“NO PIECE OF hardware better exemplifies America’s military might than an aircraft-carrier,” declare the memoirs of Ashton Carter, America’s defence secretary in 2015-17. Nor does any other piece of hardware so plainly exemplify what is wrong with America’s military thinking. Aircraft-carriers are the largest and most expensive machines in the history of warfare. A new American Ford-class ship costs $13bn—more than the annual defence budget of Poland or Pakistan. However, as precision missiles become faster, more accurate and more numerous, these beasts look increasingly like giant floating targets.
Although America has by far the world’s largest fleet of carriers—11 of the full-sized sort, plus half a dozen smaller ones—their appeal is global, and growing. China’s first domestically built carrier will be commissioned within months. Britain’s second modern carrier began its sea trials in September. Even pacifist Japan is converting two destroyers to carry jets, for the first time since the second world war.
Aircraft-carriers have proved their worth in recent years. Many armed forces watched admiringly as American naval jets did the lion’s share of bombing in the early months of war in Afghanistan in 2001 and Iraq in 2003 (and again in 2014). Land bases were often unavailable because of awkward geography or recalcitrant allies.
But the seas off enemy shores look ever less safe. Russia and China are both developing long-range missiles that are manoeuvrable and accurate enough to hit large ships at sea. China’s DF-21D, an anti-ship ballistic missile that can travel over 1,500km (950 miles), is already a threat. Several countries are building cheaper anti-ship cruise missiles, which fly shorter distances but can be launched from planes. Anti-ship missiles are growing in range, precision and number. By one estimate, an American naval force within 2,000km of China might have to parry 640 incoming weapons in a single salvo.
Though guiding such missiles onto a distant moving target is tricky, no navy will be keen on putting several billion dollars and thousands of sailors in peril. Carriers have become too big to fail. As a result, they will probably have to remain at least 1,000km away from shore, a distance that their warplanes cannot cross without refuelling. That could have grave implications for America’s ability to project power across the Pacific—and so for all its allies (see Briefing). Carriers will also have to be cocooned with destroyers and frigates, which will absorb most of the resources of smaller navies, like those of Britain and France.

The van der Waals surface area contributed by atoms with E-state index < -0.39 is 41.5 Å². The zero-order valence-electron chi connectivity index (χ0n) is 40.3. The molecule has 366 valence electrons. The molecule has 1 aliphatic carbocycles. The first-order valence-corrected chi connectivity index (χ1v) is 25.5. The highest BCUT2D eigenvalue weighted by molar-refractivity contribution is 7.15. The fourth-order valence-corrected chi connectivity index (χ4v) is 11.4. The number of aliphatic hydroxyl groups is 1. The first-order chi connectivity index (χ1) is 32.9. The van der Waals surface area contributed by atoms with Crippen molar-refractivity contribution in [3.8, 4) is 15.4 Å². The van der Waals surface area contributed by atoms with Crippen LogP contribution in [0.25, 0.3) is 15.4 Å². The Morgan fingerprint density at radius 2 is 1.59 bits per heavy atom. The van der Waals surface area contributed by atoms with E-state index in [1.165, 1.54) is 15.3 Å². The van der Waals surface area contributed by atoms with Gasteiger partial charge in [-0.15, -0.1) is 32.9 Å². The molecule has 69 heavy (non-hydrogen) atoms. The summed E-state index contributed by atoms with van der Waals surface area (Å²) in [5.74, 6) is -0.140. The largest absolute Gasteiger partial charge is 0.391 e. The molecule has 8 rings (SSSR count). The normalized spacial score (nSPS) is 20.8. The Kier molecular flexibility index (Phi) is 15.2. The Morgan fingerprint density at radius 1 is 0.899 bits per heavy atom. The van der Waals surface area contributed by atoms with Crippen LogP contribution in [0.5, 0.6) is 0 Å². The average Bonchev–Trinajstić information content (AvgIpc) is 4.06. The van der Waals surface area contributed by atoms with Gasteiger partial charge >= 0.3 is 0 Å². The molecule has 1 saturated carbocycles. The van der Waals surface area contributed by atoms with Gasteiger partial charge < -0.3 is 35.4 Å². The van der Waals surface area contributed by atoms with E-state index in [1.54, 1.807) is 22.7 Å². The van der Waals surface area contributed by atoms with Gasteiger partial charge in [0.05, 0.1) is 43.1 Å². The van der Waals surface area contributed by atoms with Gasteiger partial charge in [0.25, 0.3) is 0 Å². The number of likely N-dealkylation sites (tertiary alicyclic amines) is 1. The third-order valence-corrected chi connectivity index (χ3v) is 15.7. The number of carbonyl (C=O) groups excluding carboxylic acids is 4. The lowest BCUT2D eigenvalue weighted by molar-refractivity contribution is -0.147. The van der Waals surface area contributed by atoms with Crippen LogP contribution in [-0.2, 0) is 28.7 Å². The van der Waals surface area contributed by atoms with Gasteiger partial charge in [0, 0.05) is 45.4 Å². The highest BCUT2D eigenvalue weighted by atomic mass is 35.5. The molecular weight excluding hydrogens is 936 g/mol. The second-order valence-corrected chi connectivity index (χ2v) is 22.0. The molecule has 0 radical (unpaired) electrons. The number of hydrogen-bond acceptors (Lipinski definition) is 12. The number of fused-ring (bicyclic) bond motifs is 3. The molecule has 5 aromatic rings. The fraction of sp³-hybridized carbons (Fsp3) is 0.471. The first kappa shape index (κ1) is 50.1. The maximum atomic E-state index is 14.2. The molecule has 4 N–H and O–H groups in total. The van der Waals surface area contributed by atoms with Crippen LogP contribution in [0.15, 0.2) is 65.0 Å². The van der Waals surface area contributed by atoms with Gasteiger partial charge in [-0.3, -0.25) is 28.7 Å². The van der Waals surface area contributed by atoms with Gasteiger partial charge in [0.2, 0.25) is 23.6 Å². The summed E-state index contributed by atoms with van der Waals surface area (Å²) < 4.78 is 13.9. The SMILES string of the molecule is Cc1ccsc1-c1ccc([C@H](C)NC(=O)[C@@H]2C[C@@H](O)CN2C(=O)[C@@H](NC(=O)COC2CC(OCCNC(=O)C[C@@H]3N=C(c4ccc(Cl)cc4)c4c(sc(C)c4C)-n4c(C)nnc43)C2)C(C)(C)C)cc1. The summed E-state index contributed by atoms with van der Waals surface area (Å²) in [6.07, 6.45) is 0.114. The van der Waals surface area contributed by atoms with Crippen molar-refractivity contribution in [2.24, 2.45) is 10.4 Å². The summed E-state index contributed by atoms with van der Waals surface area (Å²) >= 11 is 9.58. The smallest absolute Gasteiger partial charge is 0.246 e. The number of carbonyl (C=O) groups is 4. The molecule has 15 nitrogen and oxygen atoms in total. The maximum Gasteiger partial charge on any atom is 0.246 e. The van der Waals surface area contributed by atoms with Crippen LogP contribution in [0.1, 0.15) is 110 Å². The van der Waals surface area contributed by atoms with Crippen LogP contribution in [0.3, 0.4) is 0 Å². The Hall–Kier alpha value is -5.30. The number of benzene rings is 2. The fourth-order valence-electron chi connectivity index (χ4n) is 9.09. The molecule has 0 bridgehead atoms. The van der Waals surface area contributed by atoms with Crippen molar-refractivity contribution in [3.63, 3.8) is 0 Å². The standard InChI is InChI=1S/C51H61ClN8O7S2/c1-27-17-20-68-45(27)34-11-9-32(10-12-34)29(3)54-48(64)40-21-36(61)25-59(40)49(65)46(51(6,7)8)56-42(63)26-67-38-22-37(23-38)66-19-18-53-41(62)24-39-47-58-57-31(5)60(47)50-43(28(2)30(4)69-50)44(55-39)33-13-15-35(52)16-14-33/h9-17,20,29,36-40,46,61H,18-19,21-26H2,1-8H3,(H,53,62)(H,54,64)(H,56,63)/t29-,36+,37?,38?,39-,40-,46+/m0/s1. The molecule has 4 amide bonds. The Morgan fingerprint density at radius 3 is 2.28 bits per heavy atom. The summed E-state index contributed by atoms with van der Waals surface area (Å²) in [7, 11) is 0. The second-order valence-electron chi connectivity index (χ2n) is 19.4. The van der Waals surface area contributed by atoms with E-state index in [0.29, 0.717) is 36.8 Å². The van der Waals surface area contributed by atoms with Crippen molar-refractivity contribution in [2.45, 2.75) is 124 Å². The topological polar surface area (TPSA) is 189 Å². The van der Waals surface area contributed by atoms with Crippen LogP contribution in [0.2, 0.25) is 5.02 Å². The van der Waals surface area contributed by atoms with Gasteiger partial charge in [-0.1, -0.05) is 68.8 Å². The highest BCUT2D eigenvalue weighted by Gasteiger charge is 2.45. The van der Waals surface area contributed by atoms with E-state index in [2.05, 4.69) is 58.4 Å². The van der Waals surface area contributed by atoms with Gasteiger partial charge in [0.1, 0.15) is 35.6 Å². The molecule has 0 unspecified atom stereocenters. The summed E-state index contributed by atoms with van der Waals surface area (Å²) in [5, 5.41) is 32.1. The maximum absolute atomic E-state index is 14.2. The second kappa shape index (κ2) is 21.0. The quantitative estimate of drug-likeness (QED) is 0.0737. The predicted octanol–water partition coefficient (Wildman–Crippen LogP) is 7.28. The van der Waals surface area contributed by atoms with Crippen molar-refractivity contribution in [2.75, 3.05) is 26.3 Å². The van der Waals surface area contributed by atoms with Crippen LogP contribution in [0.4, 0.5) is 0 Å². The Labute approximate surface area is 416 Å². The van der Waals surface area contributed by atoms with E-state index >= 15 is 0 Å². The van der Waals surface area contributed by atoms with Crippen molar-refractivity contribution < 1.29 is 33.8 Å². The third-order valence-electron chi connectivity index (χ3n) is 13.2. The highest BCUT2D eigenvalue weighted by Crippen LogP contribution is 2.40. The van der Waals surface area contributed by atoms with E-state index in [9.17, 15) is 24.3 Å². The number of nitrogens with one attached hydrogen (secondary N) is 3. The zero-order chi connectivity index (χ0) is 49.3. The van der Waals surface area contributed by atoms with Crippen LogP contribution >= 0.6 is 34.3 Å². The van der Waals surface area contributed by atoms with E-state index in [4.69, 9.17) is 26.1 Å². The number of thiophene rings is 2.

Carriers are not entirely obsolete. Most wars will not be great-power clashes. They will remain useful against foes which lack modern missile systems. Even in intense conflicts, warships will require air power to protect them from the predations of enemy ships and aircraft. As long as navies have surface ships, they will want to be able to fly planes above them.
But what sort of planes? Even as missiles force carriers farther offshore, the average combat range of their air wings has shrunk, from 2,240km in 1956 to around 1,000km today. (Modern munitions travel farther, but do not make up the difference.) The obvious remedy is to use drones that can fly longer, riskier missions than human pilots, allowing their host carriers to keep a safe distance away. But the Pentagon unwisely scrapped its programme for such a drone in 2016, replacing it with one that would merely refuel inhabited planes.
Aircraft-carriers, like the warplanes on them, belong to a class of large, vastly expensive weapons that military types call “exquisite”. A more homely approach to military technology is warranted. Smaller, cheaper and, where possible, unmanned systems could be procured in larger numbers, dispersed more widely and used more daringly. Such forces may lack the prestige of massive warships. But they are better adapted to a world in which the projection of military power is growing ever harder.■